Single page Print

Gigabyte's GA-P55-UD6 motherboard
Two channels, six slots

Manufacturer Gigabyte
Model GA-P55-UD6
Price (MSRP) $250
Availability Now

The GA-P55-UD6 tops Gigabyte's P55 lineup, and with a suggested retail price of $250, it had better. This makes the UD6 the priciest of the three boards we're looking at today, although it's not substantially more expensive than the P7P55D Deluxe. Like Asus, Gigabyte also has a varied array of cheaper P55 models, including more affordable SLI-certified variants, one of which has a microATX form factor. We'll be getting to those boards soon, reserving our focus today for the UD6.

Gigabyte has made its trademark turquoisey-blue work with the more restrained motherboard aesthetics that have taken hold as of late. The UD6 certainly looks sharp, even if the racing stripes are a little odd. I'm usually a sucker for racing stripes, but these ones don't really match or line up with each other.

A more traditional heatsink layout makes the UD6 look like it's hiding typical north and south bridge chipset components. The P55 PCH is actually in the middle of the board where you might otherwise expect to find a north bridge chip. What looks to be a south bridge cooler is just covering a couple of auxiliary storage controllers. Gigabyte says this extra heatsink is there primarily to draw heat away from the chipset; the SATA chips don't produce much heat on their own.

The UD6's extensive array of heatpipe-linked coolers certainly contributes to the board's crowded look. Also crowding the layout is an extra pair of DIMM slots, making a total of six, just like most X58-based mobos. You're still limited to two channels and a maximum of 16GB of memory, but the extra slots at least make it possible to hit 12GB using relatively affordable 2GB sticks.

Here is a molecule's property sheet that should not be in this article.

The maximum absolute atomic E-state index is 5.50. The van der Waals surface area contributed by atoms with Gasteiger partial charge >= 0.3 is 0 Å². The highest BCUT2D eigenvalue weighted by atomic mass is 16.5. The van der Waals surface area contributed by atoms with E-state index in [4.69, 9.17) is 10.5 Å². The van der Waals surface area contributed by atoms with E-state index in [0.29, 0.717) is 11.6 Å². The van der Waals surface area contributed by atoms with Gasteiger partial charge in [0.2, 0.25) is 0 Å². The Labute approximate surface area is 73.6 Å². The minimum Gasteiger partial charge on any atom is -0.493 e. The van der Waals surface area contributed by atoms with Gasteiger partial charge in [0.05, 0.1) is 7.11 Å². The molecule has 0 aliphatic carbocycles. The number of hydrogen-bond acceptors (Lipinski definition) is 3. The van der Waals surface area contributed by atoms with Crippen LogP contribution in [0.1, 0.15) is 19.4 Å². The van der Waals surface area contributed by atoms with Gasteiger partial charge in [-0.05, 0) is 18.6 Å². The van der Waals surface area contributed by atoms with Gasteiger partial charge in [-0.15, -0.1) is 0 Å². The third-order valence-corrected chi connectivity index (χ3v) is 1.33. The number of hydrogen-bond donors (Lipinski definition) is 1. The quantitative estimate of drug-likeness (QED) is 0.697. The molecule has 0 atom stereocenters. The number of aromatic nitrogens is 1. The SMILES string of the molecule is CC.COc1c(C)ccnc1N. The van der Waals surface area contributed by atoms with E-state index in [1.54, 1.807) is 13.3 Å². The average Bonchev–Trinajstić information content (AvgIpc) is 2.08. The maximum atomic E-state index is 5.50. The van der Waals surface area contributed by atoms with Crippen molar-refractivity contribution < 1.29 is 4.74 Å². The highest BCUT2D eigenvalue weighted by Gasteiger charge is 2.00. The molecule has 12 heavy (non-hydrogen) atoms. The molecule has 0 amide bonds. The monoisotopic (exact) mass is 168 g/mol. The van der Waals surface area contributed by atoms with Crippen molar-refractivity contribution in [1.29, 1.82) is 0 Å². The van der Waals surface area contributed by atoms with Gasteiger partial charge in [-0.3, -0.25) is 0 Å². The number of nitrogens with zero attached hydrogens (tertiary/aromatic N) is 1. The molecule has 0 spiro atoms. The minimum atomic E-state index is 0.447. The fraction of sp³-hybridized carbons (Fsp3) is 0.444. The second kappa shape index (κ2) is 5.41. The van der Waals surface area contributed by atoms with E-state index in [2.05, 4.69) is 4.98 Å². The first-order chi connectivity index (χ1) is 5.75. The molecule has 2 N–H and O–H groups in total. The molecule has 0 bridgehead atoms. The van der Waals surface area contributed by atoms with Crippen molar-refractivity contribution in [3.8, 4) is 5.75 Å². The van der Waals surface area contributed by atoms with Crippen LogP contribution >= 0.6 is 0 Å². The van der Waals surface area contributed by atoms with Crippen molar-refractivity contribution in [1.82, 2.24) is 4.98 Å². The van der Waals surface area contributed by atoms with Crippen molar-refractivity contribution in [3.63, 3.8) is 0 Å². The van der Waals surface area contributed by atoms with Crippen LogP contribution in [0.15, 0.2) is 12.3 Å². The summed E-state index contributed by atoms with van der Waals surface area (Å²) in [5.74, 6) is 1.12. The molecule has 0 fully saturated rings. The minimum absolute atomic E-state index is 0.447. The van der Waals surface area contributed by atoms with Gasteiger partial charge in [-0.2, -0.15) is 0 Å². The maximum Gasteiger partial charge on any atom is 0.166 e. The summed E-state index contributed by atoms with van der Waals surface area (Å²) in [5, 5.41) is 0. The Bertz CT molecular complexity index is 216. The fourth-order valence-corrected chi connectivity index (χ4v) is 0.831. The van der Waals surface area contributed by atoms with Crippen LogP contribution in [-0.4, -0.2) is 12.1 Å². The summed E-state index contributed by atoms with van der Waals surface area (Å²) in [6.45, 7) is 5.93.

Like the other boards we're looking at today, the UD6 uses high-quality MOSFETs, chokes, and solid-state capacitors. As a member of Gigabyte's Ultra Durable 3 family, its circuit board is also laden with two ounces of copper. This is an eight-layer design, as well.

Gigabyte corners the CPU socket with a whopping 24 power phases┬Śmore than either of the other boards. The UD6 is smart enough to dynamically scale the number of power phases based on system load, too. However, the sheer volume of power regulation circuitry, combined with the close proximity of the DIMM slots and chipset cooler, makes for a more cramped socket than the other boards.

Moving south brings us to a total of ten edge-mounted Serial ATA ports. Six are supplied by the P55, while the other four are tied to auxiliary GSATA and JMicron silicon. Gigabyte had originally intended to equip the UD6 with a 6Gbps SATA controller from Marvell, but problems with the chip forced its replacement.

Obviously, these edge-facing ports won't interfere with longer graphics cards. However, if your case's hard drive cage happens to snug up right next to the motherboard tray, you might have to get creative with SATA cabling.